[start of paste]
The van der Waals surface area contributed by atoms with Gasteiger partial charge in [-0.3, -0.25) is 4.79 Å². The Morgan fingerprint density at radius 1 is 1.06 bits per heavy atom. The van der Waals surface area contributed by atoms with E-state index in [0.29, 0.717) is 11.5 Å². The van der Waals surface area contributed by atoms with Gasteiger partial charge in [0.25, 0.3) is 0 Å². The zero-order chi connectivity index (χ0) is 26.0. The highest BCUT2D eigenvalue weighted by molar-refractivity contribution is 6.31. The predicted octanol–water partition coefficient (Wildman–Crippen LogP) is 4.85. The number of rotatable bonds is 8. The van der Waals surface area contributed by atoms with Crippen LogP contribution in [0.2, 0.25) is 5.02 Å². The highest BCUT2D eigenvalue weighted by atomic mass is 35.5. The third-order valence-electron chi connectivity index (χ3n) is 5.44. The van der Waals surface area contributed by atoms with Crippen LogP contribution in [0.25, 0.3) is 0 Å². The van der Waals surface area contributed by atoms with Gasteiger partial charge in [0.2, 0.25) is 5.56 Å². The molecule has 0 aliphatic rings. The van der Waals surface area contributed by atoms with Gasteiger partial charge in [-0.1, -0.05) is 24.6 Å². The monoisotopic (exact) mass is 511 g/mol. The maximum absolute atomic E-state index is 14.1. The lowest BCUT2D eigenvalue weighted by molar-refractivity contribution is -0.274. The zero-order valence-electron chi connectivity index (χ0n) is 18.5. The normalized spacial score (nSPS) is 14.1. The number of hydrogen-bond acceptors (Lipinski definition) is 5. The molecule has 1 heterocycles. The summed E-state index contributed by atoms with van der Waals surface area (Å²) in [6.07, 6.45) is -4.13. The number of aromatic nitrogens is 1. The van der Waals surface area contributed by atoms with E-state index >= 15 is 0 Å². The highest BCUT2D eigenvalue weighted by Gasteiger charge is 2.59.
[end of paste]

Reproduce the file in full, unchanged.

The van der Waals surface area contributed by atoms with Gasteiger partial charge in [-0.3, -0.25) is 4.79 Å². The Morgan fingerprint density at radius 1 is 1.06 bits per heavy atom. The van der Waals surface area contributed by atoms with E-state index in [0.29, 0.717) is 11.5 Å². The van der Waals surface area contributed by atoms with Gasteiger partial charge in [0.25, 0.3) is 0 Å². The zero-order chi connectivity index (χ0) is 26.0. The highest BCUT2D eigenvalue weighted by molar-refractivity contribution is 6.31. The predicted octanol–water partition coefficient (Wildman–Crippen LogP) is 4.85. The number of rotatable bonds is 8. The van der Waals surface area contributed by atoms with Crippen LogP contribution in [0.2, 0.25) is 5.02 Å². The highest BCUT2D eigenvalue weighted by atomic mass is 35.5. The third-order valence-electron chi connectivity index (χ3n) is 5.44. The van der Waals surface area contributed by atoms with Crippen LogP contribution in [0.25, 0.3) is 0 Å². The van der Waals surface area contributed by atoms with Gasteiger partial charge in [0.2, 0.25) is 5.56 Å². The molecule has 0 aliphatic rings. The van der Waals surface area contributed by atoms with Gasteiger partial charge in [-0.1, -0.05) is 24.6 Å². The monoisotopic (exact) mass is 511 g/mol. The maximum absolute atomic E-state index is 14.1. The lowest BCUT2D eigenvalue weighted by molar-refractivity contribution is -0.274. The zero-order valence-electron chi connectivity index (χ0n) is 18.5. The normalized spacial score (nSPS) is 14.1. The number of hydrogen-bond acceptors (Lipinski definition) is 5. The molecule has 1 heterocycles. The summed E-state index contributed by atoms with van der Waals surface area (Å²) in [6.07, 6.45) is -4.13. The number of aromatic nitrogens is 1. The van der Waals surface area contributed by atoms with E-state index >= 15 is 0 Å². The highest BCUT2D eigenvalue weighted by Gasteiger charge is 2.59.